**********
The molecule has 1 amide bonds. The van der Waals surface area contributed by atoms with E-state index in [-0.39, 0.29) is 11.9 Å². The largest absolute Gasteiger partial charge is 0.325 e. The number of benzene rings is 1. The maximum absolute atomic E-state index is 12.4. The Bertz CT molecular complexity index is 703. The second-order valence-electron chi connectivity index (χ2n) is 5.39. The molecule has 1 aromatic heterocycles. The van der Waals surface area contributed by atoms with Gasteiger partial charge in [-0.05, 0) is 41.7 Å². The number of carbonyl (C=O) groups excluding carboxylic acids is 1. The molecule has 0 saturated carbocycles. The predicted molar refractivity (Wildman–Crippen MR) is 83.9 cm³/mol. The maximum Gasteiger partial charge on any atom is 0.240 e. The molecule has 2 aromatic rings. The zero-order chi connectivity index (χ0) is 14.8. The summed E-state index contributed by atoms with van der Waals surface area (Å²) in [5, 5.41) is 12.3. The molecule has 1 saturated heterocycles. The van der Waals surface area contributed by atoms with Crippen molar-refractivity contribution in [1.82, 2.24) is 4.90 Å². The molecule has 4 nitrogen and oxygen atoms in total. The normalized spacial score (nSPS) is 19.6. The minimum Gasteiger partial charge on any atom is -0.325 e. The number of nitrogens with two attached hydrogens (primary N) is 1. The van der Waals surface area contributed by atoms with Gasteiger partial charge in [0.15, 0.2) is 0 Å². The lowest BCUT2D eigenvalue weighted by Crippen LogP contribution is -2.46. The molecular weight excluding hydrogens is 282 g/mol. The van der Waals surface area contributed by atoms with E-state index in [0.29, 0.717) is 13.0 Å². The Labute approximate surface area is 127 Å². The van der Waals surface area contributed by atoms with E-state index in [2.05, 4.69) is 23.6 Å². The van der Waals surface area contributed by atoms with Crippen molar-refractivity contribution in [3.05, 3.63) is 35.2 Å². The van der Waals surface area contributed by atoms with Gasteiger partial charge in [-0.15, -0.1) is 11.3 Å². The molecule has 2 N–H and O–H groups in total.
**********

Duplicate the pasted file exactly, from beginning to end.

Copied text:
The molecule has 1 amide bonds. The van der Waals surface area contributed by atoms with E-state index in [-0.39, 0.29) is 11.9 Å². The largest absolute Gasteiger partial charge is 0.325 e. The number of benzene rings is 1. The maximum absolute atomic E-state index is 12.4. The Bertz CT molecular complexity index is 703. The second-order valence-electron chi connectivity index (χ2n) is 5.39. The molecule has 1 aromatic heterocycles. The van der Waals surface area contributed by atoms with Gasteiger partial charge in [-0.05, 0) is 41.7 Å². The number of carbonyl (C=O) groups excluding carboxylic acids is 1. The molecule has 0 saturated carbocycles. The predicted molar refractivity (Wildman–Crippen MR) is 83.9 cm³/mol. The maximum Gasteiger partial charge on any atom is 0.240 e. The molecule has 2 aromatic rings. The zero-order chi connectivity index (χ0) is 14.8. The summed E-state index contributed by atoms with van der Waals surface area (Å²) in [5, 5.41) is 12.3. The molecule has 1 saturated heterocycles. The van der Waals surface area contributed by atoms with Crippen molar-refractivity contribution in [1.82, 2.24) is 4.90 Å². The molecule has 4 nitrogen and oxygen atoms in total. The normalized spacial score (nSPS) is 19.6. The minimum Gasteiger partial charge on any atom is -0.325 e. The number of nitrogens with two attached hydrogens (primary N) is 1. The van der Waals surface area contributed by atoms with Gasteiger partial charge in [0.15, 0.2) is 0 Å². The lowest BCUT2D eigenvalue weighted by Crippen LogP contribution is -2.46. The molecular weight excluding hydrogens is 282 g/mol. The van der Waals surface area contributed by atoms with E-state index in [0.29, 0.717) is 13.0 Å². The Labute approximate surface area is 127 Å². The van der Waals surface area contributed by atoms with E-state index in [2.05, 4.69) is 23.6 Å². The van der Waals surface area contributed by atoms with Crippen molar-refractivity contribution in [3.05, 3.63) is 35.2 Å². The van der Waals surface area contributed by atoms with Gasteiger partial charge in [-0.15, -0.1) is 11.3 Å². The molecule has 2 N–H and O–H groups in total.